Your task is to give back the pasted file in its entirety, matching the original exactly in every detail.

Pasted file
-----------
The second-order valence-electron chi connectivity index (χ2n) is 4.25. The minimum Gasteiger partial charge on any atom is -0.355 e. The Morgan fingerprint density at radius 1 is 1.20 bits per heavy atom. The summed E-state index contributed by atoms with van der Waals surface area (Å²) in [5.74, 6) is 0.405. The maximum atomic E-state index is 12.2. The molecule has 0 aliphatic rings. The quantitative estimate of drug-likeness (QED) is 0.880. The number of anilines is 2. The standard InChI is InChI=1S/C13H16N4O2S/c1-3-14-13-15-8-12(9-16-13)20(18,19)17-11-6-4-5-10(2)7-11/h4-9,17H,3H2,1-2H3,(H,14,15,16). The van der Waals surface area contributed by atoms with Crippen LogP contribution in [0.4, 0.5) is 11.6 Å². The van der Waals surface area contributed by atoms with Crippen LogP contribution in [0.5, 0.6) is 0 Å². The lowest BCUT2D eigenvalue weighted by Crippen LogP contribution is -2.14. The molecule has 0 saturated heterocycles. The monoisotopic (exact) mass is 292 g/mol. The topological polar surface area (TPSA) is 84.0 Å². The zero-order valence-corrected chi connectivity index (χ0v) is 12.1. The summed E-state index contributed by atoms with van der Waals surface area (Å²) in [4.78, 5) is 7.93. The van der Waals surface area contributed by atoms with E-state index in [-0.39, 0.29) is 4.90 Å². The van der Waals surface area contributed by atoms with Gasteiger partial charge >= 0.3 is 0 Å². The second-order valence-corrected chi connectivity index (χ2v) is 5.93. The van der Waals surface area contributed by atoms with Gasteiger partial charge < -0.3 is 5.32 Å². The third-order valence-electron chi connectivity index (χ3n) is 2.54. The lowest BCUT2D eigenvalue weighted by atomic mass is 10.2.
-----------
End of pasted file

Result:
The second-order valence-electron chi connectivity index (χ2n) is 4.25. The minimum Gasteiger partial charge on any atom is -0.355 e. The Morgan fingerprint density at radius 1 is 1.20 bits per heavy atom. The summed E-state index contributed by atoms with van der Waals surface area (Å²) in [5.74, 6) is 0.405. The maximum atomic E-state index is 12.2. The molecule has 0 aliphatic rings. The quantitative estimate of drug-likeness (QED) is 0.880. The number of anilines is 2. The standard InChI is InChI=1S/C13H16N4O2S/c1-3-14-13-15-8-12(9-16-13)20(18,19)17-11-6-4-5-10(2)7-11/h4-9,17H,3H2,1-2H3,(H,14,15,16). The van der Waals surface area contributed by atoms with Crippen LogP contribution in [0.4, 0.5) is 11.6 Å². The van der Waals surface area contributed by atoms with Crippen LogP contribution in [0.5, 0.6) is 0 Å². The lowest BCUT2D eigenvalue weighted by Crippen LogP contribution is -2.14. The molecule has 0 saturated heterocycles. The monoisotopic (exact) mass is 292 g/mol. The topological polar surface area (TPSA) is 84.0 Å². The zero-order valence-corrected chi connectivity index (χ0v) is 12.1. The summed E-state index contributed by atoms with van der Waals surface area (Å²) in [4.78, 5) is 7.93. The van der Waals surface area contributed by atoms with E-state index in [-0.39, 0.29) is 4.90 Å². The van der Waals surface area contributed by atoms with Gasteiger partial charge >= 0.3 is 0 Å². The second-order valence-corrected chi connectivity index (χ2v) is 5.93. The van der Waals surface area contributed by atoms with Gasteiger partial charge < -0.3 is 5.32 Å². The third-order valence-electron chi connectivity index (χ3n) is 2.54. The lowest BCUT2D eigenvalue weighted by atomic mass is 10.2.